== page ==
What always sticks out to me in these playoff projections is the premium for winning your division, something which has been a recurring part of the management team’s public comments. Not only do the Pirates’ and the Cubs’ chances of making the NLDS decrease significantly with being forced to play in the Wild Card “coin flip” game, but their chances of winning the World Series differ significantly from not just the Cardinals, but all of the likely division winners.
So how did the 2015 Pirates end up in this position? Their 23-34 record (at the end of Monday’s game) against the NL Central seems a key number, particularly their 10-19 performance against the Brewers and Reds. While it makes for an easy culprit to account for another second place finish, I’m reminded of a phrase used frequently by one of my favorite baseball analysts, Joe Sheehan: variance swamps everything.
What that means in the context of this article is that the sequencing of wins and losses is more random than we can usually admit to ourselves. In samples of 14 (vs. CIN) or 15 (vs. MIL) games, good teams have bad records, and though it is certainly frustrating to lose to lesser teams in your division, the Pirates have managed to find more wins than expected elsewhere, posting a combined .734 winning percentage (58-21) against non-NL Central teams.
Prior to the start of the season, the Pirates were typically projected to win between 79 and 87 games, finishing a comfortable second to the Cardinals and likely ending up with another Wild Card berth. The Cardinals, Pirates, and Cubs all managed to beat their win projections, but the Cardinals remain the best of the group, and are looking a safe bet to be the first team to reach 100 wins since the 2011 Phillies.
Though the sequencing of wins and losses made it seem that the Pirates had a chance—most recently at the All-Star break—to put their collective foot down and possibly win the NL Central, Cardinals pitchers in particular (3.07 runs allowed per game) have made the preseason projections look good despite losing Adam Wainwright. Managing their various position player injuries with replacements like Randal Grichuk (.284/.333/.561) has been an impressive and maddening feat as well.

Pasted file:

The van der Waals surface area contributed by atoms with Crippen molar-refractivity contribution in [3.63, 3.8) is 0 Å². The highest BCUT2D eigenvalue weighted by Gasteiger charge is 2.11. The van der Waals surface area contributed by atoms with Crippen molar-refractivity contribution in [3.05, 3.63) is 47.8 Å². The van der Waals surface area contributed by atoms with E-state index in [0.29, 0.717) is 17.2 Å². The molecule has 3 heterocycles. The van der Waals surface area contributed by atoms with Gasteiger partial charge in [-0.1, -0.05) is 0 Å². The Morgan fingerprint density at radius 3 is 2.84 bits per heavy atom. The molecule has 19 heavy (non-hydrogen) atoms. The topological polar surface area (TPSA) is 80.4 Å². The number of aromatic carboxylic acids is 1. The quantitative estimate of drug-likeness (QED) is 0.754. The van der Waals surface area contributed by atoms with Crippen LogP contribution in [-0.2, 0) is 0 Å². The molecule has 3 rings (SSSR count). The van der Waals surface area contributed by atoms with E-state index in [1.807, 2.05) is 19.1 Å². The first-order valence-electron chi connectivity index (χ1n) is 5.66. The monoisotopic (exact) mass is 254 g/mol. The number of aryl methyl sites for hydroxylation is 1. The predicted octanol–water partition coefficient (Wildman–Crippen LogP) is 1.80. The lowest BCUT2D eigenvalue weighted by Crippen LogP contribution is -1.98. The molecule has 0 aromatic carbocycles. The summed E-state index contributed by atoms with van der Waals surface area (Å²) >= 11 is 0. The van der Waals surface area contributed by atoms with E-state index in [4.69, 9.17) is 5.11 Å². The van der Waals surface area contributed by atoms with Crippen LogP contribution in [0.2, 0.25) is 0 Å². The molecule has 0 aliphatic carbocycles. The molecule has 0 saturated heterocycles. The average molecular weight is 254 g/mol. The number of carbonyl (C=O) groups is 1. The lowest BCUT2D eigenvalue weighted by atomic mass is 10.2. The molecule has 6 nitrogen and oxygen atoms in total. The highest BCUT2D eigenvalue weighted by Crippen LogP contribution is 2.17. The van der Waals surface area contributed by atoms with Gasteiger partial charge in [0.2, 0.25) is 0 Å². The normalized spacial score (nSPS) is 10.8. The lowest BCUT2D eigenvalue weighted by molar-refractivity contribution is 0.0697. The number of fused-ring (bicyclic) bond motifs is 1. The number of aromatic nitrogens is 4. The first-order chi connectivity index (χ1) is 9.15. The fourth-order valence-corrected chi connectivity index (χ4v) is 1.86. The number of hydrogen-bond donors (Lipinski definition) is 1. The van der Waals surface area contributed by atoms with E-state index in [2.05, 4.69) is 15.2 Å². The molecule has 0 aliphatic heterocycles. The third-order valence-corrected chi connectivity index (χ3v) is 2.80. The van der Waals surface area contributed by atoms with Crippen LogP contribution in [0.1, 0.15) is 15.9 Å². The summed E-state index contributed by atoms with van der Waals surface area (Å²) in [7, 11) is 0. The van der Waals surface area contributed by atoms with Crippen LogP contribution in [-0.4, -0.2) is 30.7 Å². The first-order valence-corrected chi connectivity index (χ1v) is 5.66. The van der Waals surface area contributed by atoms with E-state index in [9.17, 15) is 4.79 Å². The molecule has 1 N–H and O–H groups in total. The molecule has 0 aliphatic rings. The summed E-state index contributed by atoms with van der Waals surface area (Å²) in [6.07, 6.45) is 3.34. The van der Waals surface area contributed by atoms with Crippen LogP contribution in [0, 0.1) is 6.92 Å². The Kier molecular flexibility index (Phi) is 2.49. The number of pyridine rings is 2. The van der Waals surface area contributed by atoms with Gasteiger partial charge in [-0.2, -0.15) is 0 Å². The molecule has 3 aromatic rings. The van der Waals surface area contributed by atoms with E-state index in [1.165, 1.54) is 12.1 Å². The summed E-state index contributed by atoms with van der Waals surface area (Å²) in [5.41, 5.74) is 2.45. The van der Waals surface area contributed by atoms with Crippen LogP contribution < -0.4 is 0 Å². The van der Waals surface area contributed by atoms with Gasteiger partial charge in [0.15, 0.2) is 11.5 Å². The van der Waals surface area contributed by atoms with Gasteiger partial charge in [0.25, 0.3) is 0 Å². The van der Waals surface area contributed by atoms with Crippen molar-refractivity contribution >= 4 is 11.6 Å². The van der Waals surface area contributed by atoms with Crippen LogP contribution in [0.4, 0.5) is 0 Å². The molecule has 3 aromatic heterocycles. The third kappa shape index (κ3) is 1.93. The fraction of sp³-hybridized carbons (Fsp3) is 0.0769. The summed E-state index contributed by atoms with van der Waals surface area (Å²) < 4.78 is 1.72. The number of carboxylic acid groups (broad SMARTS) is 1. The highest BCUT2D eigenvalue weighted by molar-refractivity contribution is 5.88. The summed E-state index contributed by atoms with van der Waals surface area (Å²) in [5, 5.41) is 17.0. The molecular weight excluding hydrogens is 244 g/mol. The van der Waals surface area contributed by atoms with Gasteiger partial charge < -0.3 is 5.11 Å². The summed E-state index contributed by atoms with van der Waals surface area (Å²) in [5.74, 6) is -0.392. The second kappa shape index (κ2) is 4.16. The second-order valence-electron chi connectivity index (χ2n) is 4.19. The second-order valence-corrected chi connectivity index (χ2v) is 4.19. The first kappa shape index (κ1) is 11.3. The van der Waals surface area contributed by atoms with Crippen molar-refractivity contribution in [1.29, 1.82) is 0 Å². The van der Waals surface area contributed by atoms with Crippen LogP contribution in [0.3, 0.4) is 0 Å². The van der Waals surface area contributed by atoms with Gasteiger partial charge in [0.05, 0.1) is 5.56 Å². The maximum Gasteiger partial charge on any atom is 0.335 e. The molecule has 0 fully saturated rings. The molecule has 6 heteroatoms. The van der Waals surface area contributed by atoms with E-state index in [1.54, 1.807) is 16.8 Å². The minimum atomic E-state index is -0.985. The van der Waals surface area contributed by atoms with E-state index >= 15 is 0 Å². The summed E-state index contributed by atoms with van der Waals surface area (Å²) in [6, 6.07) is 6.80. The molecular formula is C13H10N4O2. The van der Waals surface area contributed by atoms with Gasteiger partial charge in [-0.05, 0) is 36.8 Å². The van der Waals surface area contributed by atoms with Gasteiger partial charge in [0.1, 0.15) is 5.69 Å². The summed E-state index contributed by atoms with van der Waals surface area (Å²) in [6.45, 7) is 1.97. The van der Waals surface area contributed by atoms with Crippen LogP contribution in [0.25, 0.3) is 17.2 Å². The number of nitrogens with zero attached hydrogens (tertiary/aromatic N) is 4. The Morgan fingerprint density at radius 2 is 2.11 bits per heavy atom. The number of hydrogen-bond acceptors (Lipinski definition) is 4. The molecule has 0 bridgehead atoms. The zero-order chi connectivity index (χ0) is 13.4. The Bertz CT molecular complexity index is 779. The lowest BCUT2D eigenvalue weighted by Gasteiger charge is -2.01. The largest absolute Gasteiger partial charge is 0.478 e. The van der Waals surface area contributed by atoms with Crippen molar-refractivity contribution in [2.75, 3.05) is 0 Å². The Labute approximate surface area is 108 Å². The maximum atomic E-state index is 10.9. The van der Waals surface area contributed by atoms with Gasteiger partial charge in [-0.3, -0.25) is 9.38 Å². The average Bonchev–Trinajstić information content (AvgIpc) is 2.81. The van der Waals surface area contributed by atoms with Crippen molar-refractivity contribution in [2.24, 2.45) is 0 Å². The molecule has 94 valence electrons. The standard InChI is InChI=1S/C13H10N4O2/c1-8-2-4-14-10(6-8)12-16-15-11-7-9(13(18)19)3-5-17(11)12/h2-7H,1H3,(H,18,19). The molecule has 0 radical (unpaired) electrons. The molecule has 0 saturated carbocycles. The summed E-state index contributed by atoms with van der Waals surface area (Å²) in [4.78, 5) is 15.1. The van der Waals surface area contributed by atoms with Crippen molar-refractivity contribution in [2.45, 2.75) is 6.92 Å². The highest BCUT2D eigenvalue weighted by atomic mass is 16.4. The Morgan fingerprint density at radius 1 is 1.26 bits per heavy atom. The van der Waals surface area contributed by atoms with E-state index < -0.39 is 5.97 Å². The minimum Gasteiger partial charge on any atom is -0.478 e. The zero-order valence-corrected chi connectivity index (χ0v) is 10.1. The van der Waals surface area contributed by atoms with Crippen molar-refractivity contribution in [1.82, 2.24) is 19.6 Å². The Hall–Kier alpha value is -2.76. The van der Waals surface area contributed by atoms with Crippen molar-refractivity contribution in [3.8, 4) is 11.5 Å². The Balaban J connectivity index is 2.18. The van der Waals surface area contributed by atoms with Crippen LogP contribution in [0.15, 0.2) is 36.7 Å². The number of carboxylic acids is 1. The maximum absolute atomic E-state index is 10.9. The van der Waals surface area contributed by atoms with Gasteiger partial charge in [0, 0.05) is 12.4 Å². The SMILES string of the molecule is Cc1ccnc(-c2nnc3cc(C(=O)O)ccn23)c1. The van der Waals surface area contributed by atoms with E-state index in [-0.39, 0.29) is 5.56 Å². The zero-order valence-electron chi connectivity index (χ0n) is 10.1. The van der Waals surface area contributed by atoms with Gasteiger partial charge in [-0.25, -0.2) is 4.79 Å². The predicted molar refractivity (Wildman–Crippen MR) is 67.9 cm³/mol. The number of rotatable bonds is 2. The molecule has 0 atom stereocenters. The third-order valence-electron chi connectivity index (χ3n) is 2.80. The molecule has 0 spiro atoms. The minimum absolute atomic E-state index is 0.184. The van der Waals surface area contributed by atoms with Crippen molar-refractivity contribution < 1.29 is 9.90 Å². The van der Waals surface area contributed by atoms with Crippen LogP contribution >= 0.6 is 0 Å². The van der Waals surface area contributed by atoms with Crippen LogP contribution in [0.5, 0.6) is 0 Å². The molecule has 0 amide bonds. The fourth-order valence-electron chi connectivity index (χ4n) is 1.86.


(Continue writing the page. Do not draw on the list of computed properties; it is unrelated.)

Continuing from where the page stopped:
The reality of the 2015 season, at least at this point, is that the most likely scenario from the preseason projections came to pass. The Cardinals will likely win the NL Central, though the sequencing of their wins and losses and the sequencing of the Pirates’ wins and losses have at times made it seem that the proposition was more in doubt. That said, there are still four weeks of games to play, and a 5.5 game deficit isn’t insurmountable, especially if you include the possibility of a tiebreaker game.
Obviously, much can change for individual players and entire teams between now and October 4th, and I will do my best to pull on some of the more interesting September threads through solid analysis as a fitting supplement to the game coverage. My thanks again to Tim, the rest of the team, and of course our subscribers for the warm welcome. I look forward to experiencing the end of the season with all of you as we continue the home stretch, starting with live coverage of the Brewers series this weekend in Pittsburgh.